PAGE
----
The new executive order also directs executive branch agencies to protect the rights and interests of PRC citizens by expanding reciprocity to include them under laws like the State Compensation Act or amending other laws so that they apply to PRC citizens expressly or mutatis mutandi. The difficulty with this proposed solution is that while executive branch agencies can draft legislation, it is up to the legislature to enact it.

If the legislature fails to act, the courts will probably have to refer cases like Qian v. Kaohsiung to the Constitutional Court since it is widely accepted in the Taiwanese legal community that Taiwan must compensate PRC citizens for wrongful conduct by the state under Taiwan’s constitution, the Mainland Affairs Act, and its commitments under the International Covenant on Civil and Political Rights.

Policy arguments

The new executive order’s policy arguments are perhaps even more interesting than the legal ones. In brief, they are:

  1. It has been more than 30 years since the passage of the Mainland Affairs Act.
  2. It is a fact that neither Taiwan nor China is subordinate to the other.
  3. There is a clear distinction between the people of China and Taiwanese citizens.

Moreover, Taiwan has undergone a democratic transition and constitutional change since the Mainland Affairs Act took effect in 1992. It has been free, democratic, and under constitutional governance for many years...There have been many changes in the political situation and cross-strait relations since the Mainland Affairs Act was enacted. 

This suggests that the current Taiwanese government takes a dynamic view of its laws and perhaps even the constitution. While the Mainland Affairs Act was clearly envisioned as a temporary framework for private relations with China “before national unification,” the policy arguments in the executive order at least call into question whether the executive branch is in fact constrained by the Act’s policy goals on questions such as “national unification” in the new context Taiwan finds itself in 30 years later.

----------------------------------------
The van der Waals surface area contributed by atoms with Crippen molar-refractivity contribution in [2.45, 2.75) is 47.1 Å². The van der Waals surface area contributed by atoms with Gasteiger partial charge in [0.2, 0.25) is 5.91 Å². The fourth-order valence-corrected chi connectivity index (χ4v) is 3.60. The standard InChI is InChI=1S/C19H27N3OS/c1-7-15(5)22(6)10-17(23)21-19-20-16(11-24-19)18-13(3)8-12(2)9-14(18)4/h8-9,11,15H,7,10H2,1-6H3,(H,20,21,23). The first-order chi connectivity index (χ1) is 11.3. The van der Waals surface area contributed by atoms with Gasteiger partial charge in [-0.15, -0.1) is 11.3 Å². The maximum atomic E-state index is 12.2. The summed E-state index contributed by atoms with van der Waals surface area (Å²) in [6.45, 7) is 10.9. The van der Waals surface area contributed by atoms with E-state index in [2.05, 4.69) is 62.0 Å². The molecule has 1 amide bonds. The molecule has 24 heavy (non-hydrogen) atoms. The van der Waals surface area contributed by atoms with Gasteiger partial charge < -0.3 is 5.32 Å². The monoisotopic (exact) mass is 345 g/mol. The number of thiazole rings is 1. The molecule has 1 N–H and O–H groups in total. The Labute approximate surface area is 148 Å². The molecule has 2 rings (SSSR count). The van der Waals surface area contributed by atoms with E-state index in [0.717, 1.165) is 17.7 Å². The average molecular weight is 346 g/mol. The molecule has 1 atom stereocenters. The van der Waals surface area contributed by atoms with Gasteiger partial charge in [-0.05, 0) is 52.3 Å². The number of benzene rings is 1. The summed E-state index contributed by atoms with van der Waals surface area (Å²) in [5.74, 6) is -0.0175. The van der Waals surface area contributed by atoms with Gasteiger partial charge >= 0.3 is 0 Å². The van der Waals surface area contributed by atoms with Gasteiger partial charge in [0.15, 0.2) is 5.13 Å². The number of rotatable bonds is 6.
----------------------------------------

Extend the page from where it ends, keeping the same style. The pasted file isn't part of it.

As the furious reaction by opposition politicians and affiliated think tanks shows, the new executive order was not only a legal act, but also a highly political one. The next administration is unlikely to be able to reverse it since few people in Taiwan would accept the proposition that PRC citizens are Taiwanese citizens. It also adroitly shifts responsibility for resolving this issue from the executive branch to the legislative and judicial branches.

Strategically, this was probably a smart move. The legislature will not want to take up this politically sensitive issue even if the DPP loses its majority next January. That means the Constitutional Court will eventually need to step in. The current DPP government can reasonably expect that the liberal Constitutional Court will be able to craft a legal solution that adequately protects the rights of PRC citizens while solidifying the Tsai administration’s position that Taiwan and China are two different states. After all, all of the justices on the Constitutional Court will have been appointed by President Tsai by the time it takes up a case to decide the status of PRC citizens under Taiwanese law.

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TNL Editor: Bryan Chou (@thenewslensintl)